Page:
The Rising Interest of Exosuits
The long-term effect of body postures or movements that incline the back and arc the spinal cord manifests itself as backaches which can either be mild or acute, depending on how it is managed.
Factory workers whose line of duty involves having to pick and drop heavy stuff several times during their work shift usually have to deal with back injury and waist pain.
This is the experience of Kennedy, a factory worker who has to work several hours each day on a shift that requires doing the same thing till the end of his shift.
Bending and carrying cartons of products and getting them prepared for distribution, bending to operate heavy-duty machines, pushing heavy carts from one production point to another.
These are his routines day in, day out.
Until his productivity at work started to decline, and finally, he stopped showing up for work.
He was sick.
His back was on fire. It aches so bad he can barely walk appropriately to the bathroom.
All that the hardworking, agile Kennedy could do was to lie on his back in bed all day, hoping the pain would go away. While popping pain killers.
His supervisor visited him because he was diligent, and everyone felt his absence from the factory.
The pain became bearable, and soon, Kennedy was ready to return to work but would require something to help his back and prevent recurring pain. He learned how to use an exoskeleton while handling his work tasks. He used it until he felt ready to be disconnected from it. His back aches had disappeared, and he could take on more tasks at work.
So he dumped the exoskeleton.
Not because he did not have need for it anymore, but because even though the exoskeleton helped him rid-off pain in his lower back, it kept interfering in the way he did his work. There was a limit to how freely he could move. He could not bend too low or stretch and reach too high. It was a struggle for him to maneuver between narrow aisles because the exoskeleton did not fit his body tight and had to stick out of his body.
Even though Kennedy and his boss agreed that the exoskeleton was a great invention and helped Kennedy get back on his feet, they knew the invention could be better, especially as it interfered with movements at work.
What does this imply for new innovations?
Innovations are great. We have seen the advent of several innovations such as cars, smartphones, computers, and even the internet. What is peculiar to these innovations is how much ease of use it gives the user. What determines the acceptance of any invention is how much flexibility and comfort it provides to the user.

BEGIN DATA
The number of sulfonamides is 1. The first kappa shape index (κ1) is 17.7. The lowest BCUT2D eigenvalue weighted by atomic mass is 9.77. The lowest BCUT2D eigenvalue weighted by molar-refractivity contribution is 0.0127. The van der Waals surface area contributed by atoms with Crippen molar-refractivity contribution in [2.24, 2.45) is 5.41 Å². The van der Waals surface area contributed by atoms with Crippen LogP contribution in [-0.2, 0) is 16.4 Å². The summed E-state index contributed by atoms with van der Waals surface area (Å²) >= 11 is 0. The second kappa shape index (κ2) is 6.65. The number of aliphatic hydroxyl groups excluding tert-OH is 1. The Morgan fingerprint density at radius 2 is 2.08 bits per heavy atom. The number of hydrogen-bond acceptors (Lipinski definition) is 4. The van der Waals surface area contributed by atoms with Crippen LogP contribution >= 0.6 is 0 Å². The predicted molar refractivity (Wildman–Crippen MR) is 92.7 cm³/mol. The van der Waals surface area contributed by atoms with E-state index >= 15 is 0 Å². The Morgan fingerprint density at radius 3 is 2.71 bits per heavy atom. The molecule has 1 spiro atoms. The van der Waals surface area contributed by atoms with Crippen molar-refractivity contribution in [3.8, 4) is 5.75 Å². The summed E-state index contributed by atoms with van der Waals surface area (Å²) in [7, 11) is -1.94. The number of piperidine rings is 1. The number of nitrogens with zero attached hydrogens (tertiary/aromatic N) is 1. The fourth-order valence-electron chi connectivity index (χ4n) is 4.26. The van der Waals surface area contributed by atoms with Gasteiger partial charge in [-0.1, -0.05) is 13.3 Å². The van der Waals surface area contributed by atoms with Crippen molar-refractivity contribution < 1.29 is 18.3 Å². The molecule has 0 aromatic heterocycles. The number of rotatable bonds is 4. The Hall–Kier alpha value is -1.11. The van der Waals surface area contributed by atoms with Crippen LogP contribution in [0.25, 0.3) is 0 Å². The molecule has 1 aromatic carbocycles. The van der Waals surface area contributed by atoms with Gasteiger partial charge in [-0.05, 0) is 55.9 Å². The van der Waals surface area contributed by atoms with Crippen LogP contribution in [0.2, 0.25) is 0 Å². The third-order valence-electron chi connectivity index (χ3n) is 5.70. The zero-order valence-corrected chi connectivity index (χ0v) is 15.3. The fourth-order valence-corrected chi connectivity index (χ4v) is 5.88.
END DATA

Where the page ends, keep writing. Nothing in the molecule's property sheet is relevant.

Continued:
Naturally, people will revolt against innovations that make things difficult for them. People will struggle with adopting new technologies if they do not ease while using them.
This is why site supervisors should always ensure their workers wear useful pieces, in the sense that it does not hinder them from doing their work. Workers should be aided in accepting innovations that help them solve problems as fast as they come. It is counterproductive when these work safety kits stand in the way of their efficiency at work.
So, before you introduce new technology or innovation that aids safety at the workplace, you must consider how much comfort it provides to the users while they carry out their daily tasks at work. Simply put, the greater the level of comfort during use, the faster the adoption of the innovation.
Exosuits are a practical innovation for the industrial sector. However, the best exosuits are those that are easy to fit into all kinds of body structures. Also, it is comfortable enough that it can be worn for longer hours. It should not restrict the wearer from bending, stretching, reaching, and lifting. It should provide maximum comfort to the workers because their livelihood depends on maintaining an erect spine throughout their working years.
This is why it is pertinent that companies consider safety wears such as exoskeletons or exosuits to limit the impact of the forceful push and pull on the spines of their workers.
To further enhance usability, sensors have been included in these safety wears. These sensors are meant to alert the wearer when their activities begin to pose a threat to their spine. The sensor is a necessary innovation as it collects employee data and provides information on the risk level of each task at work. The response to the insights provided is used to train workers on maintaining the right posture while at work.
In 2017, Geodis, a logistic company based in Dutch, adopted the use of exosuits to mitigate against chronic back pains among their workers. DHL also promised to adopt the use of soft Exosuits to reduce back strain and enhance the productivity of their delivery staff.
Exosuits or Exoskeletons as a lasting solution to backaches among industry workers
Kennedy's experience is proof that people will embrace innovation as long as it does not inhibit their movement while in use. The willingness to adapt to new technologies such as safety kits and wearables varies. On what, you may ask? It is dependent on how fast it increases the overall quality of their life by reducing the strain on their backs, improves productivity at work by reducing risks attached to bending and lifting, and the level of comfort it provides to the workers.
Work-related musculoskeletal disorders (WMSDs) are the primary challenges site workers encounter in their line of duty. The long-term effect of these disorders is a permanent loss of livelihood or a reduction in shift hours. According to the Bone and Joint Initiative, the financial implication of backaches is pegged at a whopping $253 billion. This is why exosuits are a welcome innovation because it promises a lasting solution to these musculoskeletal disorders faced at work and promises to make workers comfortable and at ease while in use.